I approached Wilmington with some foreboding. From my reading, Wilmington had always been a place of riots and racial tension, the scene of the Wilmington Ten incident, so I half expected to see an old and decrepit port city of deteriorating buildings and was quite surprised to see the charming downtown with its restored buildings lit up for Christmas. Christmas choral music was drifting across the chilly night air (whether live or a tape I could never determine), and the threat of rain seemed imminent. After leaving some posters at CD Alley, I decided to walk around the corner to Port City Java for some coffee, but across the street I noticed an antiquarian bookshop, so I ducked in there and ended up buying several books about the anti-apartheid movement in South Africa. Then I ran back across to the coffee bar for a latte to go, and then drove eastward from downtown. What my iPhone thought was a record store in a Black neighborhood east of downtown was actually a recording studio, but fortunately, that put me closer to Gravity Records, an indie rock store that nonetheless was thrilled to get some Pastor Troy promotional items. In the store they were playing a disc by a British singer named Richard Hawley, whom I had never heard of, but whose mournful, melodic tunefulness seemed to fit the dark, foggy, chilly night.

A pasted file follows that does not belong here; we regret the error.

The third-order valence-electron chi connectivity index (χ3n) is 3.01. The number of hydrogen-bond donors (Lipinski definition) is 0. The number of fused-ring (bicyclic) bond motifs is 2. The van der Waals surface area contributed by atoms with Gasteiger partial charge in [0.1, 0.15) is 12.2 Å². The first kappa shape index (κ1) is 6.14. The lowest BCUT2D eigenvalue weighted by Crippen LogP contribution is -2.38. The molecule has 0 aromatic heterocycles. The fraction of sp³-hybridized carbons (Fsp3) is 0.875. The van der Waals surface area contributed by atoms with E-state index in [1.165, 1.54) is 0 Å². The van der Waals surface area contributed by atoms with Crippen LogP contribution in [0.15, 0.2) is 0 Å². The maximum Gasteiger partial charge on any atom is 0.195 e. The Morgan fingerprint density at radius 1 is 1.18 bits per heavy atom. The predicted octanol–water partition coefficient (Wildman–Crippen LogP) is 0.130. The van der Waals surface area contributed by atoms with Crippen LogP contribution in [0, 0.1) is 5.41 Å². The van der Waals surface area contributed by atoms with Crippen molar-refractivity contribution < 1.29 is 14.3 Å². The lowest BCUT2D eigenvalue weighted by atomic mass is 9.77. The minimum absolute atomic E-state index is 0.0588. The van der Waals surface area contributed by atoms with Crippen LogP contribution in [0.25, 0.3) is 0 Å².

The guys at the store warned me that the trip to Raleigh on I-40 would take about 2 hours through rural lands of absolutely nothing, and they weren’t far from right. I was ravenously hungry, but the exits along the way either featured nothing or fast food. Raleigh seemed to be a place of feast or famine, with very expensive upscale restaurants and the usual diners and fast food, but little in-between. A promising-sounding steakhouse proved to be out of business, and another proved to be $30 and up for entrees. Finally, I discovered a mall in Durham where there was a Cheesecake Factory, and I stopped there, but, noticing a Champps Americana across the walkway from the Cheesecake Factory, I decided to eat there, thinking that it would be cheaper than Cheesecake Factory. It wasn’t, and the food, while basically good, didn’t stand out.